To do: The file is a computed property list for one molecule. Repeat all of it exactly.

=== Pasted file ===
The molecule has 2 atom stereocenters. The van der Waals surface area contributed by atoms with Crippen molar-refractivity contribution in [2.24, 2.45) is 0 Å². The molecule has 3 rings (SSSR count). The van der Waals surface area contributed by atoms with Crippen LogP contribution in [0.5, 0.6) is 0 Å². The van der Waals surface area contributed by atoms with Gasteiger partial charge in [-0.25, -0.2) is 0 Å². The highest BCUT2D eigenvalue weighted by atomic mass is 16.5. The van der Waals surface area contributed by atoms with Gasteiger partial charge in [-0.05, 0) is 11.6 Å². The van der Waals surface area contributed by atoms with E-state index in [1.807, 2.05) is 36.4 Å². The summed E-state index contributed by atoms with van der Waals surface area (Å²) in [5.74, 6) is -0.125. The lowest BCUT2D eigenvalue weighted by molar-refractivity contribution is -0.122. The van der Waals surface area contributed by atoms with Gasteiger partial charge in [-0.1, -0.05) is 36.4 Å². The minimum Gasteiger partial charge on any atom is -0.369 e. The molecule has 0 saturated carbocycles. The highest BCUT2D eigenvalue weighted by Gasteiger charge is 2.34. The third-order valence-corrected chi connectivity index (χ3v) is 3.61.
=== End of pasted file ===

The molecule has 2 atom stereocenters. The van der Waals surface area contributed by atoms with Crippen molar-refractivity contribution in [2.24, 2.45) is 0 Å². The molecule has 3 rings (SSSR count). The van der Waals surface area contributed by atoms with Crippen LogP contribution in [0.5, 0.6) is 0 Å². The van der Waals surface area contributed by atoms with Gasteiger partial charge in [-0.25, -0.2) is 0 Å². The highest BCUT2D eigenvalue weighted by atomic mass is 16.5. The van der Waals surface area contributed by atoms with Gasteiger partial charge in [-0.05, 0) is 11.6 Å². The van der Waals surface area contributed by atoms with E-state index in [1.807, 2.05) is 36.4 Å². The summed E-state index contributed by atoms with van der Waals surface area (Å²) in [5.74, 6) is -0.125. The lowest BCUT2D eigenvalue weighted by molar-refractivity contribution is -0.122. The van der Waals surface area contributed by atoms with Gasteiger partial charge in [-0.1, -0.05) is 36.4 Å². The minimum Gasteiger partial charge on any atom is -0.369 e. The molecule has 0 saturated carbocycles. The highest BCUT2D eigenvalue weighted by Gasteiger charge is 2.34. The third-order valence-corrected chi connectivity index (χ3v) is 3.61.